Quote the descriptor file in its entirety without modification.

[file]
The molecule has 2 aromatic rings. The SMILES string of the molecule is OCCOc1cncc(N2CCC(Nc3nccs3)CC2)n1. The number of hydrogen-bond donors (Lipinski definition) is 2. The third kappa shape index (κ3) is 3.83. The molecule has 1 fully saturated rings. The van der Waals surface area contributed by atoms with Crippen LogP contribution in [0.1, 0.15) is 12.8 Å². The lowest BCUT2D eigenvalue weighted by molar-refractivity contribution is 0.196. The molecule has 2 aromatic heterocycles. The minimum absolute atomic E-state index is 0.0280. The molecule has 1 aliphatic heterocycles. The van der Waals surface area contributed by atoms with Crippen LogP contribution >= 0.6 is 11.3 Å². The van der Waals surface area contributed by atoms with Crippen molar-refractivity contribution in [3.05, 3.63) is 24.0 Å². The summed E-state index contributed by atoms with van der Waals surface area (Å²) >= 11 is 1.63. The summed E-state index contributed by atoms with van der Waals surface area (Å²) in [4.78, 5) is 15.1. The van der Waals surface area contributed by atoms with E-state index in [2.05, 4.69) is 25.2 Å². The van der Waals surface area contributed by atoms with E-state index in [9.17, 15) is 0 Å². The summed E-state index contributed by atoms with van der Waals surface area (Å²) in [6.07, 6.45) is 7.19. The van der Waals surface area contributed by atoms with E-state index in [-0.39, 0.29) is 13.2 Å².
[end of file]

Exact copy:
The molecule has 2 aromatic rings. The SMILES string of the molecule is OCCOc1cncc(N2CCC(Nc3nccs3)CC2)n1. The number of hydrogen-bond donors (Lipinski definition) is 2. The third kappa shape index (κ3) is 3.83. The molecule has 1 fully saturated rings. The van der Waals surface area contributed by atoms with Crippen LogP contribution in [0.1, 0.15) is 12.8 Å². The lowest BCUT2D eigenvalue weighted by molar-refractivity contribution is 0.196. The molecule has 2 aromatic heterocycles. The minimum absolute atomic E-state index is 0.0280. The molecule has 1 aliphatic heterocycles. The van der Waals surface area contributed by atoms with Crippen LogP contribution >= 0.6 is 11.3 Å². The van der Waals surface area contributed by atoms with Crippen molar-refractivity contribution in [3.05, 3.63) is 24.0 Å². The summed E-state index contributed by atoms with van der Waals surface area (Å²) >= 11 is 1.63. The summed E-state index contributed by atoms with van der Waals surface area (Å²) in [4.78, 5) is 15.1. The van der Waals surface area contributed by atoms with E-state index in [2.05, 4.69) is 25.2 Å². The van der Waals surface area contributed by atoms with E-state index in [9.17, 15) is 0 Å². The summed E-state index contributed by atoms with van der Waals surface area (Å²) in [6.07, 6.45) is 7.19. The van der Waals surface area contributed by atoms with E-state index in [-0.39, 0.29) is 13.2 Å².